Transfer the characters (maybe just the names) and you're off and running. All the thrills and all the publicity of a new product launch without the trouble of having to come up with an actual new product. You could even sell alpha/beta access to the new one for, oh, what, say half the lifetime of the old? Run them in perpetual overlap.

The benefits are obvious. No need for divisive stat squishes or re-balancing: there's no power creep and the "inflated economy" resets before it becomes a major pain. Could probably even re-use a lot of the art assets if you go with the ever-popular cataclysm scenario. Once you start to look at it this way it's hard to remember why anyone ever thought a truly "persistent virtual world" was a good idea in the first place.

Naturally the games need to stay online. We need that social media integration. Can't keep the digital downloads flowing without all those Twitch streams and Twitter feeds. We can keep "massively multiplayer" too - more players = more microtransactions (although perhaps we should start calling them macrotransactions? "Micro" is a tad unambitious after all...). So I guess we can still market these things as MMOs. Be a shame to lose the brand recognition...

Eh? What? What's happening? Hmmm, I think I might have nodded off for a moment there. Was I having some sort of bad dream? What was I going to write about? Oh yes, my weekend in EQ2.

Well, the berserker didn't quite make 100. Topped out at 99.7. Even with 150% server xp, full vitality and a 110% potion running, the xp that dribbled in from the AoM questline wasn't all that impressive, so it was back to Freeport to see a Chronomage and off to good old Chelsith for a couple of circuits before banging through a few mentored dungeons. If they want us to do the new content perhaps they might make it competitive. Wait, I didn't say that! I like my mentoring xp!

The new zones are gorgeous though. A visual feast and beautifully designed. Tons to look at and pleasingly little to fight before you get to see it. I took a lot of screenshots and gosh-wowed all over the place. That globe is freakin' amazing! And I got a version for my house!

The storyline continues to be interesting if completely confusing. I lost track of what was going on a while back but I know the Akheva are in it up to their necks and something about the Shissar? Anyway, the last few quests should just about see me over the line even without bonuses.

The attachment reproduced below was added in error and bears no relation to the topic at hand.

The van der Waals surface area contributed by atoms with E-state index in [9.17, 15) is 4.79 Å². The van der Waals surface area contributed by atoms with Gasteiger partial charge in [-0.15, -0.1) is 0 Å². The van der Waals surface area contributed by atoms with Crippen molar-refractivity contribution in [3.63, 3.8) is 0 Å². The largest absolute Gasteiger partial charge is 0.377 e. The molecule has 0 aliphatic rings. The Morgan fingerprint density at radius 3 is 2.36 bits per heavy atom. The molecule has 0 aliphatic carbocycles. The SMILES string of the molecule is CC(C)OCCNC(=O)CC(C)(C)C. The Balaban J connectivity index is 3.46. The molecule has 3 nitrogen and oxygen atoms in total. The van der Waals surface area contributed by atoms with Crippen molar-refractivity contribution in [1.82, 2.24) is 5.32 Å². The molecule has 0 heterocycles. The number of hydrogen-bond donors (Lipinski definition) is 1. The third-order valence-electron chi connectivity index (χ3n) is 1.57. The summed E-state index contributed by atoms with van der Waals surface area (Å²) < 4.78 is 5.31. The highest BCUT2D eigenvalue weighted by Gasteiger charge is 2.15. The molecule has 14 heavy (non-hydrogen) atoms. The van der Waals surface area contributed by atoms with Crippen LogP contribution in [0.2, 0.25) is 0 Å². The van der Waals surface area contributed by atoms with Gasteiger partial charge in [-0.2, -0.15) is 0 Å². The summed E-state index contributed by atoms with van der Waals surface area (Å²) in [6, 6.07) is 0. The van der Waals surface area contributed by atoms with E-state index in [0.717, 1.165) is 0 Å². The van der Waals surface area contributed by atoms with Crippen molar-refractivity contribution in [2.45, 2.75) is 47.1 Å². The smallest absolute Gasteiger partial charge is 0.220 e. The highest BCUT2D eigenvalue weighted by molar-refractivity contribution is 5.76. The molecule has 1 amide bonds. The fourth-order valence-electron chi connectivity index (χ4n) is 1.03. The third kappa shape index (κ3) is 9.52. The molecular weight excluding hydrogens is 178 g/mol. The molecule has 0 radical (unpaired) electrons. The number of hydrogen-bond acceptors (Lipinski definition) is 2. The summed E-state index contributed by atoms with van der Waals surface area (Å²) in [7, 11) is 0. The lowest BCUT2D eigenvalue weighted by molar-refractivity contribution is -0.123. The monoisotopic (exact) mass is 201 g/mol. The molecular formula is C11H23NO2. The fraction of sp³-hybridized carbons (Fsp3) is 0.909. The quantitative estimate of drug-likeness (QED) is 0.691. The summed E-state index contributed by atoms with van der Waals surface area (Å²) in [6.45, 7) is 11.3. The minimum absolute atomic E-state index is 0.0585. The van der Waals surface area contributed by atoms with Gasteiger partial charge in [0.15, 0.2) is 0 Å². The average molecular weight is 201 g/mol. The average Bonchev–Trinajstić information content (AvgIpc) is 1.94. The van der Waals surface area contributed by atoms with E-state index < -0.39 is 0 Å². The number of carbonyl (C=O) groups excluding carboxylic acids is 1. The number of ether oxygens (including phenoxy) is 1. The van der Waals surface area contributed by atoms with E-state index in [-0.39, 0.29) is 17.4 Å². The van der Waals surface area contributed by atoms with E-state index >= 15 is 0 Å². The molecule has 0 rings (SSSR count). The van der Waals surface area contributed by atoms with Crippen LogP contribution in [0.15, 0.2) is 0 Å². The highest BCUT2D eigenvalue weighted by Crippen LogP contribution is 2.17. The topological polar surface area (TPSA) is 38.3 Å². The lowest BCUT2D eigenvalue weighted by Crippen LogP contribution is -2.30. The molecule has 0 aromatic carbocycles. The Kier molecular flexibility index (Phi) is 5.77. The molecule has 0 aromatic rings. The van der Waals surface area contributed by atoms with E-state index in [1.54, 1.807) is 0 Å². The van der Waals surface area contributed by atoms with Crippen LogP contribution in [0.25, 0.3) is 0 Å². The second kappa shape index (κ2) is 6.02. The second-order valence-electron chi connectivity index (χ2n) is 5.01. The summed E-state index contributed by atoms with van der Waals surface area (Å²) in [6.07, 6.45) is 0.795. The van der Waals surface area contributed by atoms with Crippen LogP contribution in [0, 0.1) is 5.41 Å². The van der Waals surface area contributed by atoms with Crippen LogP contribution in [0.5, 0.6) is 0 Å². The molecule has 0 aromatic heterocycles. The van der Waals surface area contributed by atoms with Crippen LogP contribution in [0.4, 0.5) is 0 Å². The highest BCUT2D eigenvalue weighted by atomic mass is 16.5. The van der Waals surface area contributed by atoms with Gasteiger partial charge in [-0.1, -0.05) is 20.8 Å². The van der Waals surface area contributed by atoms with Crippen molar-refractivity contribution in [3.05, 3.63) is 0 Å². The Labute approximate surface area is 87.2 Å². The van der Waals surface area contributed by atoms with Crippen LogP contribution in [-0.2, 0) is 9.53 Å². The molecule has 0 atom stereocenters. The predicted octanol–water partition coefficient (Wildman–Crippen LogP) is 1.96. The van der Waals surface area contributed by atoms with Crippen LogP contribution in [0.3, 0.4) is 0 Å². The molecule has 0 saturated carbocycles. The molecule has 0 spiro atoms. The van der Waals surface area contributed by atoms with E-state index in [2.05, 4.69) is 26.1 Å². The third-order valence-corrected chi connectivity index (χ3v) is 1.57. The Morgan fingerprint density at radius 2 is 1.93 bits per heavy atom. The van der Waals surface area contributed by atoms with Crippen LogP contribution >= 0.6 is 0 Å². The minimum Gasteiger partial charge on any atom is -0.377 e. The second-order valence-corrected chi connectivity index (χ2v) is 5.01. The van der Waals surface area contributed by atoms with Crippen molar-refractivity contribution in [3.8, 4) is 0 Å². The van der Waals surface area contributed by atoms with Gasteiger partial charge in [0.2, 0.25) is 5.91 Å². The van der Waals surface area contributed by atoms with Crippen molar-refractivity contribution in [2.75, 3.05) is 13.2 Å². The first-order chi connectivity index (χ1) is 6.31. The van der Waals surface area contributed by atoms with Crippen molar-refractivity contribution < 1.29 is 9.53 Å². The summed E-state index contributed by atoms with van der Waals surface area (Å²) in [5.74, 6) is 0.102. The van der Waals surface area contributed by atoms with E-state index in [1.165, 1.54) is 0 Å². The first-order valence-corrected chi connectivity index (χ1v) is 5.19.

Also I got some crafting in that took my Sage from 62 to 75 in just over an hour. I remember when that would have taken a week. And the sage started Raffik's questline. It was nice to see the little fellow again. So, a fun weekend, all in all. Let's do it again sometime soon. And when I'm a hundred I might start a new character. Er.. when the Berserker is level 100 I mean. Not much chance of me going a hundred hours without making a new character somewhere.

There's nothing like leveling up, is there? I love it. Can't get enough.


  1. It is (mostly) still there, though. OK, the Isle of Refuge isn't, and the Qeynos / Freeport villages and those cute little intro quests are gone. But most of the world is still there.

    I'm running around with my tank and my wife's healer and a pair of DPS mercs. We are all level locked at 50, busy completing zones and going through the dungeons and finding all the runes that make up the draconic language so we can talk to Lord Nagafen.

    And having a great time.

    1. It's all there and it's hard to imagine any established MMO opting to remove old zones outright. Look at the outcry when they removed the Isle of Refuge, which no-one could visit without making a new character anyway. I would guess the existing zones of existing MMOs are as "safe" as anything online can be - they might get revamped and repurposed but while the game is running they will probably remain.